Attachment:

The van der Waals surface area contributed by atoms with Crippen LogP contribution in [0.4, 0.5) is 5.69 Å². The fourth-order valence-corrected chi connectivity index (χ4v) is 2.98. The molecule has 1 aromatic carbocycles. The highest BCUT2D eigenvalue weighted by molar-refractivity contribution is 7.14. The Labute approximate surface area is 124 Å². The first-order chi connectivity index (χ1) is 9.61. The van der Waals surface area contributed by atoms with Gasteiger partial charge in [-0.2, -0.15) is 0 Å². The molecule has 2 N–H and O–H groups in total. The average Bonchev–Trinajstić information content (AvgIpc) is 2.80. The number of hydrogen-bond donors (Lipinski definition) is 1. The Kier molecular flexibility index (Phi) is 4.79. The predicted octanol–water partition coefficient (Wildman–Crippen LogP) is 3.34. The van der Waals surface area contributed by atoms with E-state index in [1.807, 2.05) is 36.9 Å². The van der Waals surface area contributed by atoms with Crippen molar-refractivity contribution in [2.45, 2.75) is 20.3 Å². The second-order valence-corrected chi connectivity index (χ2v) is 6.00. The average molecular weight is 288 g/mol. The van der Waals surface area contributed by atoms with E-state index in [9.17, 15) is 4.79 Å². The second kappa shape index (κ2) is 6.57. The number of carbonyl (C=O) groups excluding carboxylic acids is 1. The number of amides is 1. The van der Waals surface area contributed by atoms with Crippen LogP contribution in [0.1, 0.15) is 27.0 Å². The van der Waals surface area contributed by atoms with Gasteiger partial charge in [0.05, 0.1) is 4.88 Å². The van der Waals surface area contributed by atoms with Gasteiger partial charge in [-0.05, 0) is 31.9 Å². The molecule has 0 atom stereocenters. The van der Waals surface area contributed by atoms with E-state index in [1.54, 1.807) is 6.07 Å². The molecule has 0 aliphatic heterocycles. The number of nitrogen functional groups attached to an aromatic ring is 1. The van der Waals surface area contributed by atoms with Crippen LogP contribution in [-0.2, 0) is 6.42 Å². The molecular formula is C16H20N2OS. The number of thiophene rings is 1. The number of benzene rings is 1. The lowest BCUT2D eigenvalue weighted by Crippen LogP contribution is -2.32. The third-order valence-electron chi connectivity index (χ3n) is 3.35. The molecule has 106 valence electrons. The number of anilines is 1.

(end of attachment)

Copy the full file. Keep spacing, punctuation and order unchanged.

The van der Waals surface area contributed by atoms with Crippen LogP contribution in [0.4, 0.5) is 5.69 Å². The fourth-order valence-corrected chi connectivity index (χ4v) is 2.98. The molecule has 1 aromatic carbocycles. The highest BCUT2D eigenvalue weighted by molar-refractivity contribution is 7.14. The Labute approximate surface area is 124 Å². The first-order chi connectivity index (χ1) is 9.61. The van der Waals surface area contributed by atoms with Gasteiger partial charge in [-0.2, -0.15) is 0 Å². The molecule has 2 N–H and O–H groups in total. The average Bonchev–Trinajstić information content (AvgIpc) is 2.80. The number of hydrogen-bond donors (Lipinski definition) is 1. The Kier molecular flexibility index (Phi) is 4.79. The predicted octanol–water partition coefficient (Wildman–Crippen LogP) is 3.34. The van der Waals surface area contributed by atoms with E-state index in [1.807, 2.05) is 36.9 Å². The van der Waals surface area contributed by atoms with Crippen molar-refractivity contribution in [2.45, 2.75) is 20.3 Å². The second-order valence-corrected chi connectivity index (χ2v) is 6.00. The average molecular weight is 288 g/mol. The van der Waals surface area contributed by atoms with E-state index in [9.17, 15) is 4.79 Å². The second kappa shape index (κ2) is 6.57. The number of carbonyl (C=O) groups excluding carboxylic acids is 1. The number of amides is 1. The van der Waals surface area contributed by atoms with Crippen LogP contribution in [0.1, 0.15) is 27.0 Å². The van der Waals surface area contributed by atoms with Gasteiger partial charge in [0.05, 0.1) is 4.88 Å². The van der Waals surface area contributed by atoms with Gasteiger partial charge in [-0.05, 0) is 31.9 Å². The molecule has 0 atom stereocenters. The van der Waals surface area contributed by atoms with E-state index in [1.54, 1.807) is 6.07 Å². The molecule has 0 aliphatic heterocycles. The number of nitrogen functional groups attached to an aromatic ring is 1. The van der Waals surface area contributed by atoms with Crippen LogP contribution in [-0.2, 0) is 6.42 Å². The molecular formula is C16H20N2OS. The number of thiophene rings is 1. The number of benzene rings is 1. The lowest BCUT2D eigenvalue weighted by Crippen LogP contribution is -2.32. The third-order valence-electron chi connectivity index (χ3n) is 3.35. The molecule has 106 valence electrons. The number of anilines is 1.